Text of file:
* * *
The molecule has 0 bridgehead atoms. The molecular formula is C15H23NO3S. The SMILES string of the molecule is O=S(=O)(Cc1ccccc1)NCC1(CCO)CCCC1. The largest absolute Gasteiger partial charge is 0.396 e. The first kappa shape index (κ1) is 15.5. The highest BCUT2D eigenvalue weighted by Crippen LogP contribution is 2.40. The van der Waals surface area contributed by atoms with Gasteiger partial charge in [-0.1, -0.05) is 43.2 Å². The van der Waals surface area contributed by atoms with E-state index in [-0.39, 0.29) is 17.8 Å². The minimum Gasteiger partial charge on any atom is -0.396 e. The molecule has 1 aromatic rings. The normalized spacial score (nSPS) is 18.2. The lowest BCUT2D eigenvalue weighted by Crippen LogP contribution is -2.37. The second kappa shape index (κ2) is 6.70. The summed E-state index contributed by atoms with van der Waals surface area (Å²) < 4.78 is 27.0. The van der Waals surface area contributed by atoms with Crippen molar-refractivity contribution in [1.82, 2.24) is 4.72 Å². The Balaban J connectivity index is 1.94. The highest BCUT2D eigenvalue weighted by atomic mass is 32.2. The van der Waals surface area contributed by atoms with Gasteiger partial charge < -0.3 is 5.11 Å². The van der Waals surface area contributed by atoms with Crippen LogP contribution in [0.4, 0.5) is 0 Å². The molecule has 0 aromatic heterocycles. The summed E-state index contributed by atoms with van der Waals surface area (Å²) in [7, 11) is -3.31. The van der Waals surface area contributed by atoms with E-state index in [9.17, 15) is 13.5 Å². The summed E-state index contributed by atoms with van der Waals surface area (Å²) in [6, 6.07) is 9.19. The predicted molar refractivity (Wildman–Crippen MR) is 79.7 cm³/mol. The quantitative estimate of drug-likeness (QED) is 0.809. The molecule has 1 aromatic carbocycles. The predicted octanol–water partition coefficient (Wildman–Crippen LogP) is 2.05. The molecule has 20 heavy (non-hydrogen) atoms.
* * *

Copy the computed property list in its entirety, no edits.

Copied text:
The molecule has 0 bridgehead atoms. The molecular formula is C15H23NO3S. The SMILES string of the molecule is O=S(=O)(Cc1ccccc1)NCC1(CCO)CCCC1. The largest absolute Gasteiger partial charge is 0.396 e. The first kappa shape index (κ1) is 15.5. The highest BCUT2D eigenvalue weighted by Crippen LogP contribution is 2.40. The van der Waals surface area contributed by atoms with Gasteiger partial charge in [-0.1, -0.05) is 43.2 Å². The van der Waals surface area contributed by atoms with E-state index in [-0.39, 0.29) is 17.8 Å². The minimum Gasteiger partial charge on any atom is -0.396 e. The molecule has 1 aromatic rings. The normalized spacial score (nSPS) is 18.2. The lowest BCUT2D eigenvalue weighted by Crippen LogP contribution is -2.37. The second kappa shape index (κ2) is 6.70. The summed E-state index contributed by atoms with van der Waals surface area (Å²) < 4.78 is 27.0. The van der Waals surface area contributed by atoms with Crippen molar-refractivity contribution in [1.82, 2.24) is 4.72 Å². The Balaban J connectivity index is 1.94. The highest BCUT2D eigenvalue weighted by atomic mass is 32.2. The van der Waals surface area contributed by atoms with Gasteiger partial charge < -0.3 is 5.11 Å². The van der Waals surface area contributed by atoms with Crippen LogP contribution in [0.4, 0.5) is 0 Å². The molecule has 0 aromatic heterocycles. The summed E-state index contributed by atoms with van der Waals surface area (Å²) in [7, 11) is -3.31. The van der Waals surface area contributed by atoms with E-state index in [9.17, 15) is 13.5 Å². The summed E-state index contributed by atoms with van der Waals surface area (Å²) in [6, 6.07) is 9.19. The predicted molar refractivity (Wildman–Crippen MR) is 79.7 cm³/mol. The quantitative estimate of drug-likeness (QED) is 0.809. The molecule has 1 aromatic carbocycles. The predicted octanol–water partition coefficient (Wildman–Crippen LogP) is 2.05. The molecule has 20 heavy (non-hydrogen) atoms.